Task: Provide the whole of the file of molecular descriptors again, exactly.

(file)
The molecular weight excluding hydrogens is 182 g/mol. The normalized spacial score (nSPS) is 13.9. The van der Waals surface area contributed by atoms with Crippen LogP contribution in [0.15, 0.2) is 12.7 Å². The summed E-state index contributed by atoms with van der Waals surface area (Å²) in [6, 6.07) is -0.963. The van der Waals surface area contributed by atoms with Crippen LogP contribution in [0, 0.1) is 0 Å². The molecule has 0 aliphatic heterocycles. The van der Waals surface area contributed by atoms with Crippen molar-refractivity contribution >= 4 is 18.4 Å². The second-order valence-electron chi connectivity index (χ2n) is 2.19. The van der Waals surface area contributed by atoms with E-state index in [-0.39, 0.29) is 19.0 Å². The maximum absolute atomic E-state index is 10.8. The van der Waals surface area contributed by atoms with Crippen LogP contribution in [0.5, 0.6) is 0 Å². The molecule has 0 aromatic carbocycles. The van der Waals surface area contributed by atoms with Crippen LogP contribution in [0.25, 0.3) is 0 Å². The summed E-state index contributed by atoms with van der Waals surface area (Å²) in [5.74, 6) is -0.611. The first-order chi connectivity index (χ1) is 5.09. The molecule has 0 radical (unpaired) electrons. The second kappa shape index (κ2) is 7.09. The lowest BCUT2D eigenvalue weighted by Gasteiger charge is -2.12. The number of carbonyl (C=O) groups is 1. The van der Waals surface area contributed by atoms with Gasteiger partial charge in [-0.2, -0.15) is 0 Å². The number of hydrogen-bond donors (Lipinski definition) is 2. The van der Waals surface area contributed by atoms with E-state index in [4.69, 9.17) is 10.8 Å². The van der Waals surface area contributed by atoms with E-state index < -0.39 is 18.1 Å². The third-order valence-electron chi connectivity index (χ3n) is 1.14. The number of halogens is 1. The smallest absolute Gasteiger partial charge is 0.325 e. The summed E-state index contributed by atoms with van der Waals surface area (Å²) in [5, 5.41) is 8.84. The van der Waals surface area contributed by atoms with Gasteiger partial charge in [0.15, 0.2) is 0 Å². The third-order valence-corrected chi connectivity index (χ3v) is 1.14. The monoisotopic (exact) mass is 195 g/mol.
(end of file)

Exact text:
The molecular weight excluding hydrogens is 182 g/mol. The normalized spacial score (nSPS) is 13.9. The van der Waals surface area contributed by atoms with Crippen LogP contribution in [0.15, 0.2) is 12.7 Å². The summed E-state index contributed by atoms with van der Waals surface area (Å²) in [6, 6.07) is -0.963. The van der Waals surface area contributed by atoms with Crippen LogP contribution in [0, 0.1) is 0 Å². The molecule has 0 aliphatic heterocycles. The van der Waals surface area contributed by atoms with Crippen molar-refractivity contribution >= 4 is 18.4 Å². The second-order valence-electron chi connectivity index (χ2n) is 2.19. The van der Waals surface area contributed by atoms with E-state index in [-0.39, 0.29) is 19.0 Å². The maximum absolute atomic E-state index is 10.8. The van der Waals surface area contributed by atoms with Crippen LogP contribution in [0.5, 0.6) is 0 Å². The molecule has 0 aromatic carbocycles. The van der Waals surface area contributed by atoms with Crippen LogP contribution in [0.25, 0.3) is 0 Å². The summed E-state index contributed by atoms with van der Waals surface area (Å²) in [5.74, 6) is -0.611. The first-order chi connectivity index (χ1) is 5.09. The molecule has 0 radical (unpaired) electrons. The second kappa shape index (κ2) is 7.09. The lowest BCUT2D eigenvalue weighted by Gasteiger charge is -2.12. The number of carbonyl (C=O) groups is 1. The van der Waals surface area contributed by atoms with Gasteiger partial charge in [-0.2, -0.15) is 0 Å². The number of hydrogen-bond donors (Lipinski definition) is 2. The van der Waals surface area contributed by atoms with E-state index in [4.69, 9.17) is 10.8 Å². The van der Waals surface area contributed by atoms with E-state index < -0.39 is 18.1 Å². The third-order valence-electron chi connectivity index (χ3n) is 1.14. The number of halogens is 1. The smallest absolute Gasteiger partial charge is 0.325 e. The summed E-state index contributed by atoms with van der Waals surface area (Å²) in [5, 5.41) is 8.84. The van der Waals surface area contributed by atoms with Gasteiger partial charge in [0.15, 0.2) is 0 Å². The third-order valence-corrected chi connectivity index (χ3v) is 1.14. The monoisotopic (exact) mass is 195 g/mol.